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Vista Land aims to secure industry leadership

[ ] July 7, 2011

VISTA Land & Lifescapes Inc. is expanding its presence to tap more unserved markets in the country.

Sen. Manuel Villar, founder of Vista Land, told reporters the property developer would expand its presence to 62 municipalities and 70 cities nationwide by next year to cement its position as the country’s biggest homebuilder.

“We are now in 48 municipalities and 62 cities so anywhere you want to buy, we have [house and lot products],” said Villar.

Vista Land’s strength is anchored on the extensive reach of its land bank, allowing overseas Filipinos, which account for 60 percent of Vista Land’s sales, to purchase their residential products wherever they are.

“OFWs want to buy houses in their home provinces and not in Metro Manila,” said Villar.

Known for its single-detached houses, Vista Land recently diversified into the fast-growing condominium market, offering vertical products through Vista Residences.

But Vista Land has no intention to go big in the vertical segment unlike other property firms where condominiums account for a large chunk of their revenues.

“95 percent of our houses are actually being used by the end users compared to condominiums which cater to a more speculative market,” Villar said.

Contribution of Vista Residences to the company is now at 16 percent and this will stay below 20 percent as the company continues to focus serving the house and lot market, said Villar.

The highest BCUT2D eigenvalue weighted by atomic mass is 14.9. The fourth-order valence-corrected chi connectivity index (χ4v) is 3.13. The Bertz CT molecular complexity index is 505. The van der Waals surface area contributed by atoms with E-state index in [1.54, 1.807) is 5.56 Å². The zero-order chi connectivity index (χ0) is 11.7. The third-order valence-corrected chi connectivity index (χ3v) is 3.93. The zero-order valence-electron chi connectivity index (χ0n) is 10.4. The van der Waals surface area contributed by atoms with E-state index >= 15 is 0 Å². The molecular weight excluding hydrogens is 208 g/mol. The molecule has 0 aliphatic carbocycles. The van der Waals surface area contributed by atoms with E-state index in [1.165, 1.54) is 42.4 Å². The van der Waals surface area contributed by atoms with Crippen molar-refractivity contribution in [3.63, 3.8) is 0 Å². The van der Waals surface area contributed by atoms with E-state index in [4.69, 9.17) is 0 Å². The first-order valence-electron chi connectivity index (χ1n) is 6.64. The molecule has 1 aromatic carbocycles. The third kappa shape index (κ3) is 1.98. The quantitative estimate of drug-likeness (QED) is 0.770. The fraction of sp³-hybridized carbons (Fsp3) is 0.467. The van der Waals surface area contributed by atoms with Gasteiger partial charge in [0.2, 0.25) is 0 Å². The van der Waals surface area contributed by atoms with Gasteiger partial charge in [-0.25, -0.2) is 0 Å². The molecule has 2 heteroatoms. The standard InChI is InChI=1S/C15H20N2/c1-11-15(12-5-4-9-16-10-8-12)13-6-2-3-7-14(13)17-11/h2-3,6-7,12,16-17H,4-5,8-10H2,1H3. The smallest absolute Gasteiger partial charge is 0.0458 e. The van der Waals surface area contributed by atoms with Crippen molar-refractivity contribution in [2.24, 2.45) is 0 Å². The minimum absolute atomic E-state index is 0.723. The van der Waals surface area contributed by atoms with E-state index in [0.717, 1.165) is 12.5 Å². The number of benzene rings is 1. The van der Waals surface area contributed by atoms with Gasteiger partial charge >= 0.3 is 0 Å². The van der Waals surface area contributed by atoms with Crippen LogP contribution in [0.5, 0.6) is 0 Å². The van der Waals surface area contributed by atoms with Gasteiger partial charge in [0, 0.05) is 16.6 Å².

“Our condo segment is getting stronger, sharp increase, but people who prefer house and lots will always be there,” he said, adding that condominiums are only strong in Metro Manila.

With only two years left in his term as a senator, Villar said he would focus on building up the Vista Land brand, which the market has yet to “understand” and “appreciate.”

Vista Land, which joined the bourse in 2007, may consider a follow-on offering to allow more foreign investors to purchase the company’s stock. Foreign shareholders account for 35 percent of its public float of about 32 percent.

“We dominate the house and lot market and yet investors do not put a premium on this,” said Villar.

He said the company would conduct a follow-offering when its price-earnings ratio is around 12 times. Its shares are trading at a P/E ratio of eight times, which means that investors now are willing to pay P8 for every P1 of the company’s profit, compared to the market’s 14 times.

Vista Land shares fell to P3.15 on Wednesday from P3.19 each on Tuesday.

Krista Angela M. Montealegre

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